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T is expressly enjoined in the Rubric attached to the Order for the Administration of the Lord's Supper, that "every Parishioner shall communicate at least three times in the year." By another Rubric annexed to the Order of Confirmation, the term Parishioner is limited to "such as have been confirmed, or are ready and desirous to be confirmed." All, therefore, who profess themselves members of the Church of England, who are content to worship according to her scriptural forms, and concerned to attain the benefit of her apostolical and primitive ordinances, should be prepared to comply with this positive and express requirement, or provided with a sufficient reason why they decline to do so. Duty can have lost nothing of its obl gation because the enforcement of it is left to reason and to conscience.
In the primitive Church, and during the
age of the Apostles and their immediate successors, there seems no room to doubt, that to receive the appointed symbols of the body and blood of Christ was the distinctive and essential pledge, not only of real but even nominal Christianity. Every one who avowed himself a believer in Christ, and sought a personal interest in the benefits covenanted to such by the Gospel, was first admitted into the Church, after a suitable probation, by the sacrament of Baptism, and then not only authorized, but required to present himself at the Supper of the Lord. Whoever became a Christian in name, became also a Communicant in act; and separation from the ordinance was regarded as equivalent to separation from the body of the Church. And this, whatever irregularities may have vitiated her practice, still is, and must continue to be, her principle. If the Church is a “congregation of faithful men, in which the true word of God is preached, and the sacraments duly administered according to Christ's ordinance," it is obvious, that he only is a lively member of the Church, who is a partaker of BOTH the Sacraments. The interval between Confirmation and the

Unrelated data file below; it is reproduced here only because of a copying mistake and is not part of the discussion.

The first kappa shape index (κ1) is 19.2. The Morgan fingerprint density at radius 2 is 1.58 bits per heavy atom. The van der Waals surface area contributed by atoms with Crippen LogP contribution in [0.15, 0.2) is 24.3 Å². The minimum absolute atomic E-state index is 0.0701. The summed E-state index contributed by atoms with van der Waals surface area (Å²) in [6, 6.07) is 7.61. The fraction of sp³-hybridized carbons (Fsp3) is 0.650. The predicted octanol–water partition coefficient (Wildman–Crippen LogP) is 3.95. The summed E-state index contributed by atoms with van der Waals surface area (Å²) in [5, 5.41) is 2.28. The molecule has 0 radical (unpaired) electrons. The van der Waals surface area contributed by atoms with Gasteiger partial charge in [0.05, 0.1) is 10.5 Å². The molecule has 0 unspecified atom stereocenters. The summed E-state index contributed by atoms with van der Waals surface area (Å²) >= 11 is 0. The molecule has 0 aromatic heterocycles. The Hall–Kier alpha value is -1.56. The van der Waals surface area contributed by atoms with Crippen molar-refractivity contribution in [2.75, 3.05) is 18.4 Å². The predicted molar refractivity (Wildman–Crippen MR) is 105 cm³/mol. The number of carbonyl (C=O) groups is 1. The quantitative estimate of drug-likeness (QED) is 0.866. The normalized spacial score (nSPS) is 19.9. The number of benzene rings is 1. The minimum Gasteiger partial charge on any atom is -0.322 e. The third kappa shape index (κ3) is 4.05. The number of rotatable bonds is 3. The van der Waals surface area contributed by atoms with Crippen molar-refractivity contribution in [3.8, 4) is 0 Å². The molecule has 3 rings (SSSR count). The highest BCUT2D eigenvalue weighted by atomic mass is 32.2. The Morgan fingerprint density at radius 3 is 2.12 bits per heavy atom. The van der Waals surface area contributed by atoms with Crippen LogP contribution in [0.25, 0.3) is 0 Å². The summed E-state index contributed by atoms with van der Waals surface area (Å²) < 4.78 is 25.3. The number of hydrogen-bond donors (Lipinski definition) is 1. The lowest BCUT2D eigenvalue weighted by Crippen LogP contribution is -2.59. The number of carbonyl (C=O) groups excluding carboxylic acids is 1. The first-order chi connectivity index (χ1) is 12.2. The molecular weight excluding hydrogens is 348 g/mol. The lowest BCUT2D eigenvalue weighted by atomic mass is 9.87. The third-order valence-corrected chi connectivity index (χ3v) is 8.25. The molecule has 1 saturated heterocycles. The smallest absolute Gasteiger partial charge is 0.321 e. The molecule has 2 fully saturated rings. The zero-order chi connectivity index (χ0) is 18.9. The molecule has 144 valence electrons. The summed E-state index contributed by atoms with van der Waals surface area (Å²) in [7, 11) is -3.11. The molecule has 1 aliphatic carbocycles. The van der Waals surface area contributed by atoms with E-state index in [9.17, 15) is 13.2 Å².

Lord's Supper, therefore, is not a profession of membership with the Church of England, though it may be a negation of every other; nay, it is not even a full profession of membership with the Church of Christ, for he said, “Drink ye all of this: do this as oft as ye shall drink it, in remembrance of
It appears, then, to the writer of this Preface, that we ought to consider the sacred ordinance, of which this little volume professes to treat, as the sole outward pledge of sound churchmanship and vital Christianity. He would gladly aid in substituting the workings of an enlightened conscience for that" godly discipline," of which the restoration is a thing "little to be expected," however devoutly to be wished. With such views, at the instance of the publishers, he undertook the revision of this popular treatise, which has been in extensive circulation for many years, on the express understanding that no change should be made affecting the character of the work. He has simply expunged or modified expressions which appeared to be objectionable, and introduced into the body
of the volume a few appropriate prayers, slightly altered from Bishop Taylor's Devout communicant; appending also some hymns suited to the solemnity. His personal responsibility, therefore, extends only to the "Preparatory Considerations," which may, he trusts, by the Divine blessing, become instrumental in drawing some to these "holy mysteries," who have hitherto, through extreme susceptibility, or groundless apprehensions abstained from an ordinance which is no less valuable as a privilege, than imperative and important as a duty, and which, in truth, belongs to all of riper years "who name the name of Christ."
65, Lincoln's Inn Fields,
Oct. 21, 1836.